Irises by Vincent van Gogh
“Irises” is one of several paintings of ‘Irises’ by Vincent van Gogh and one of a series of paintings he painted at the asylum in Saint-Rémy, France, in the last year before his death. In 1889 after several episodes of self-mutilation and hospitalization, Van Gogh chose to enter an asylum. There, in the last year before his death, he created over 120 paintings. Shortly after entering the asylum, Van Gogh started Irises, working from nature in the asylum’s garden. He called painting “the lightning conductor for my illness” because he felt that he could keep himself from going insane by continuing to paint.
Each one of the irises is unique, for he studied their movements and shapes to create a variety of curved silhouettes. The patterning of Japanese woodblock prints influenced the composition of vivid colors with irises overflowing into the canvas borders. Van Gogh’s brother Theo submitted Irises for exhibition stating:
“It strikes the eye from afar. It is a beautiful study full of air and life.”
In 1987, Irises became the most expensive painting ever sold, setting a record that stood for two and a half years. “Irises” is amongst the most expensive paintings ever sold. Other Iris’ paintings during 1889 by Vincent van Gogh include the following:
Irises at the Metropolitan Museum of Art
Irises at the Van Gogh Museum
“Iris” at the National Gallery of Canada
Vincent van Gogh
Vincent Willem van Gogh is among the most famous and influential figures in the history of Western art. Van Gogh was unsuccessful during his lifetime and was considered a madman and a failure. He created about 2,100 artworks, including around 860 oil paintings, most of them in the last two years of his life. They were characterized by bold colors and dramatic, impulsive, and expressive brushwork that contributed to the foundations of modern art.
- Title: Irises
- Artist: Vincent van Gogh
- Year: 1889
- Place Created: Saint-Rémy, France
- Medium: Oil on canvas
- Dimensions 71 cm × 93 cm (28 in × 36 5⁄8 in)
- Museum: Getty Museum
Vincent Willem van Gogh
- Name: Vincent Willem van Gogh
- Born: 1853 – Zundert, Netherlands
- Died: 1890 (aged 37) – Auvers-Sur-Oise, France
- Resting place: Cimetière d’Auvers-Sur-Oise, Auvers-Sur-Oise, France
- Nationality: Dutch
- Movement: Post-Impressionism
- Notable works:
- Starry Night
- Starry Night Over the Rhône
- Self Portrait, dedicated to Paul Gauguin
- Portrait of the Postman Joseph Roulin
- White House at Night
- The Night Café
- Self-Portrait as a Painter
- Self Portrait with Felt Hat
- Green Wheat Field with Cypress
- The Raising of Lazarus
- Self-Portrait ‘Mutilated Ear
A Tour of the Getty Museum
- “The Grand Canal in Venice from Palazzo Flangini to Campo San Marcuola” by Canaletto
- “Modern Rome – Campo Vaccino” by J.M.W. Turner
- “Irises” by Vincent van Gogh
- “After the Bath, Woman Drying Her Back” by Edgar Degas
- “Wheatstacks, Snow Effect, Morning” by Claude Monet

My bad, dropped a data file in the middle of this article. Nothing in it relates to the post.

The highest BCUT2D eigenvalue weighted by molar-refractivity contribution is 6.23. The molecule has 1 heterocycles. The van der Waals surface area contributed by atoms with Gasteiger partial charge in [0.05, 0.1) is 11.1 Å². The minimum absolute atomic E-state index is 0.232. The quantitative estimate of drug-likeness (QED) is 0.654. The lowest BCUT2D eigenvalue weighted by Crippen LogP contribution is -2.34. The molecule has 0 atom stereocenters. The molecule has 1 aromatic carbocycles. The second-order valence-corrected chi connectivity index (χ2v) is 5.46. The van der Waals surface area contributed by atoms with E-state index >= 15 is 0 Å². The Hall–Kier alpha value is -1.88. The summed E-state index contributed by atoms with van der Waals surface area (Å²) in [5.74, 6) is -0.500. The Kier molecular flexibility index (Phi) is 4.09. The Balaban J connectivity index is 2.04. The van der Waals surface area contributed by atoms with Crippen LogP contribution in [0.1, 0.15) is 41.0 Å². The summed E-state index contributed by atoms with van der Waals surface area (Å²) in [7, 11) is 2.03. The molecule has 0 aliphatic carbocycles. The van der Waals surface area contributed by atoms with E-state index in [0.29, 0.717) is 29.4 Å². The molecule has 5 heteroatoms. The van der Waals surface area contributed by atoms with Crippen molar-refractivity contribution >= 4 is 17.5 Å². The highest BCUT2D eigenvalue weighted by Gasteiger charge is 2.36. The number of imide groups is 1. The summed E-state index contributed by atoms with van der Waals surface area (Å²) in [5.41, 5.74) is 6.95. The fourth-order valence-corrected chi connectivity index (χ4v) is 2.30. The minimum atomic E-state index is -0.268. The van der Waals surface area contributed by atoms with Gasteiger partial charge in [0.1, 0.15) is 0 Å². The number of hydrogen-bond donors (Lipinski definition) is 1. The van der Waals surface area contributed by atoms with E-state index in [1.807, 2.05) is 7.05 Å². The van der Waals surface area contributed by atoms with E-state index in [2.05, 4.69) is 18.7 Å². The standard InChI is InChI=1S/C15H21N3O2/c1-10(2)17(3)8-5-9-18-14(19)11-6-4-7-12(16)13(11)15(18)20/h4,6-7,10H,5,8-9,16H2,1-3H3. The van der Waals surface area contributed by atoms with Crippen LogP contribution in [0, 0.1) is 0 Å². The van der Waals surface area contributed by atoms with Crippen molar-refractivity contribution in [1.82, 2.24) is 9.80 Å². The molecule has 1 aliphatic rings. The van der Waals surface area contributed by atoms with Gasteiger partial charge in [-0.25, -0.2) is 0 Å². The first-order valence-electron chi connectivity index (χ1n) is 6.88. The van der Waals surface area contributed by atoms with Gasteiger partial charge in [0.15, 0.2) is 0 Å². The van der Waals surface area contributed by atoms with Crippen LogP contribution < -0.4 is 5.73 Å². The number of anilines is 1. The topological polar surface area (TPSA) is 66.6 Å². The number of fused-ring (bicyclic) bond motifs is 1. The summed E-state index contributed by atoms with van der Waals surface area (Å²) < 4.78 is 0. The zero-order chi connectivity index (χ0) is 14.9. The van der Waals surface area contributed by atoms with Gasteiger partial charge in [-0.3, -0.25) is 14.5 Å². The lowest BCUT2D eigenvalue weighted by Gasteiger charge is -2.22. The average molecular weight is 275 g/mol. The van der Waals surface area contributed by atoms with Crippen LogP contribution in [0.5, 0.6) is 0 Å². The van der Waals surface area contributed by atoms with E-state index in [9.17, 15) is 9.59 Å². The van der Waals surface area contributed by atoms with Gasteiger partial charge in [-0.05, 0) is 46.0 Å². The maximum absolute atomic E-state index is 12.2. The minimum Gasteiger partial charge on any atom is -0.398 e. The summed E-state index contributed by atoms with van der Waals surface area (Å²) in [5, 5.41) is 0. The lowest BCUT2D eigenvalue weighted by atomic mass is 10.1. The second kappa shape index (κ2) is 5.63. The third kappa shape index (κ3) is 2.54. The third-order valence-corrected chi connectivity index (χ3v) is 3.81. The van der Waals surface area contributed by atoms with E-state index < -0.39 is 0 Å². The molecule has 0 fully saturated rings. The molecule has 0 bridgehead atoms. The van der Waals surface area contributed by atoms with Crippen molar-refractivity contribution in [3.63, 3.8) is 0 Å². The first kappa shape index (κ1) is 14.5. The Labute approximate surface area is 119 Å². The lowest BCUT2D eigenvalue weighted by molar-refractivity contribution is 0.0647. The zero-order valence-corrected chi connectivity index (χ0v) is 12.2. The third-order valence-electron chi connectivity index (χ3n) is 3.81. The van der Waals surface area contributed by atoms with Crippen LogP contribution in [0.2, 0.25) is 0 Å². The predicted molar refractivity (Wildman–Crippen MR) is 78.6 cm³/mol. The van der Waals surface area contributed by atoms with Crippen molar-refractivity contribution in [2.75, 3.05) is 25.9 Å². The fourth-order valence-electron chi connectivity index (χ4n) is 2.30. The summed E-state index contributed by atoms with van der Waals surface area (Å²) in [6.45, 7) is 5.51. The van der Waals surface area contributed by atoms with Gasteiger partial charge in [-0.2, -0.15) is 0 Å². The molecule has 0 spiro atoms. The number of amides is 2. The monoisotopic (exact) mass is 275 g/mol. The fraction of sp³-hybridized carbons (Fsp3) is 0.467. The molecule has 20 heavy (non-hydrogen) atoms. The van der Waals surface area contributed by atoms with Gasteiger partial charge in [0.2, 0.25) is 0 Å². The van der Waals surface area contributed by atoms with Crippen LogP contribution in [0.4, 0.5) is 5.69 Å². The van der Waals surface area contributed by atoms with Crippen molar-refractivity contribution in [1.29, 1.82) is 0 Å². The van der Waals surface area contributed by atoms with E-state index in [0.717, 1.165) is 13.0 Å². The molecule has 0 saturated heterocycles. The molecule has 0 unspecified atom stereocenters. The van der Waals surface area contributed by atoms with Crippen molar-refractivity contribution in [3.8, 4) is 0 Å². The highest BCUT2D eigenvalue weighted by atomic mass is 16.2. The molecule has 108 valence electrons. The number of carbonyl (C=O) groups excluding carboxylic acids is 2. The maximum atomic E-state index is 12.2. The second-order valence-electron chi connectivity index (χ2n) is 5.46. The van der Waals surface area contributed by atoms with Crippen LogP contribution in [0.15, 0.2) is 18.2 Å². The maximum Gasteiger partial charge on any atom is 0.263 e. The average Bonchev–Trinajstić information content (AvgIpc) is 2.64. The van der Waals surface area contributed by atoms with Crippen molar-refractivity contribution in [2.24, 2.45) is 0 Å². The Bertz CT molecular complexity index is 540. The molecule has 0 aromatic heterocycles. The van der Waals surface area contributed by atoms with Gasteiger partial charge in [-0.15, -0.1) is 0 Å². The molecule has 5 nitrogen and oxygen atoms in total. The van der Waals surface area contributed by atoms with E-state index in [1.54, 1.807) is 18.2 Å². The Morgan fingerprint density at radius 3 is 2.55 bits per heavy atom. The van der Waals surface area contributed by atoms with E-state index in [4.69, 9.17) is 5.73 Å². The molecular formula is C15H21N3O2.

- Portrait of a Halberdier by Pontormo
- Spring by Édouard Manet
- Greek Kouros (Getty Museum)
- Spring by Lawrence Alma-Tadema
- “Portrait of a Man” by Paolo Veronese
- Euclid by Jusepe de Ribera
Insights into Vincent van Gogh
- He was born in the Netherlands
- Initially, van Gogh planned to be a pastor and worked as a lay preacher in Belgium. It was only on being let go from this job that he decided that his future lay in painting.
- He didn’t start painting until he was 27 years old.
- He never received any formal art training.
- His brother, Theo, worked in an art gallery and introduced van Gogh to many artworks.
- He visited many parts of Europe, including the Netherlands, France, Belgium, and England.
- Japanese woodblock prints profoundly influenced Van Gogh. He collected pictures of Japanese woodblock prints, and he practiced making copies.
- Van Gogh had several close relationships with many fellow artists, including Paul Gaugin and Emile Bernard.
- His artistic career was only ten years.
- He was a prolific letter writer, especially to his brother.
- He created over 900 paintings plus many more drawings and sketches.
- He died at the age of 37
- As a poor artist, van Gogh didn’t have money to pay for models, so he painted himself instead. He created hundreds of self-portraits.
- Van Gogh considered himself and many of his paintings to be failures.
- He cut off his ear in 1888, or he took the blame for it, after a quarrel with Paul Gaugin.
- Experts believe that that Gaugin cut off Van Gogh’s ear, following a violent dispute and that they both conspired to blame it on Van Gogh so that Gaugin would not be jailed.
- He wrapped up his removed ear and gave it to a prostitute in a nearby brothel.
- Van Gogh suffered mental health challenges for many years, and in 1889 he voluntarily admitted himself to a psychiatric hospital in Saint-Rémy.
- He spent a year in the hospital, from which he created some of his most well-known paintings.
- Van Gogh spent his adult life in poverty, surviving on cheap food. His diet consisted mainly of bread and coffee; he drank alcohol excessively and always had his pipe in hand.
- After leaving the asylum, Van Gogh’s mental health continued to deteriorate, and in 1890, he shot himself in the chest. He died two days later.
- There is speculation that Van Gogh did not shoot himself but that he was shot in a prank that went wrong. Van Gogh protected the identity of who shot him, by claiming that he shot himself.
- Only 37 years old when he died, he had just sold one painting in his lifetime.
- On his deathbed, van Gogh’s last words to his brother were, “the sadness will last forever.”
- Van Gogh’s brother died very soon after Van Gogh’s death.
- Which version of Irises by Vincent van Gogh is your favorite?
- Van Gogh felt that painting kept him from going insane. Do we all need a purpose to keep going?
“The best way to know God is to love many things.”
– Vincent van Gogh
Photo Credit: Vincent van Gogh [Public domain], via Wikimedia Commons